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Wednesday, October 26, 2005

Talkin' Bout A Revolution

Rosa Parks died yesterday. And with that, one of the most recognized icons of the modern-day struggle for equality passes away.
She is truly an inspiration, not only for Afro-Americans, but for the whole world. Her decision on that fateful afternoon in 1955 to not give up her seat to a white man (which was required by law at the time) is the modern-day legend of an everyman hero. It couldn't be any simpler. She just refused to give up her seat on the bus.
She wasn't the first to do such a thing, but she was the spark that ignited the whole civil rights movement in America. She was living proof that anyone can stand up (in her case, sitting down) and make a difference.
I've always thought that everyone in this world had a reason to be here. We're all bound for some sort of destiny, which can be anything big or small. Rosa Parks is lucky. She found her destiny in 1955, at the age of 42. It's always interesting to think, what if she had missed the bus? What if she just gave in and let the man have his seat? What if she wasn't tired that day? It could have been a different story altogether.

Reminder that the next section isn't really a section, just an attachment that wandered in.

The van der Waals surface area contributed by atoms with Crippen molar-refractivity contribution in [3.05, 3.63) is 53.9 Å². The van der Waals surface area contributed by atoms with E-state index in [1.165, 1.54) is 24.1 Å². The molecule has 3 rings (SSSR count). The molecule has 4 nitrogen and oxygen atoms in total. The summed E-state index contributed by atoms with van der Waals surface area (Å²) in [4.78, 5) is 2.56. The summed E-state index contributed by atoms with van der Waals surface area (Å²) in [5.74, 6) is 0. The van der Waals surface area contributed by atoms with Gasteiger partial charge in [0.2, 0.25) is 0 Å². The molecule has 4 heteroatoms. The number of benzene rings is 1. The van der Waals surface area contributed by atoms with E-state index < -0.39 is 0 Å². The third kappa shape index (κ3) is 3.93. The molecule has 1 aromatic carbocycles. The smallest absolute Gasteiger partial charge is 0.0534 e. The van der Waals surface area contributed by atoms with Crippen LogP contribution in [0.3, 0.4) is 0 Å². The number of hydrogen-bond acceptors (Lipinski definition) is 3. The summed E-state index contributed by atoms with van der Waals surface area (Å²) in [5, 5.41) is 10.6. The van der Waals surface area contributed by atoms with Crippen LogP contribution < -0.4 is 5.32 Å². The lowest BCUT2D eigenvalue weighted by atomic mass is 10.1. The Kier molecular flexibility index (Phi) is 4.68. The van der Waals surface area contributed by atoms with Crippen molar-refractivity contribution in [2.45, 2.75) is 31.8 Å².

If Rosa Parks felt like standing that day, would we have Denzel kissing his Oscar? Would we be wearing Air Jordans? Would Condoleezza Rice be the most powerful woman in America? We'll never know. But I think the whole world was glad she sat down. I'm glad so, too.

"She sat down in order that we all might stand up - and the walls of segregation came down,"
Jesse Jackson, civil rights leader

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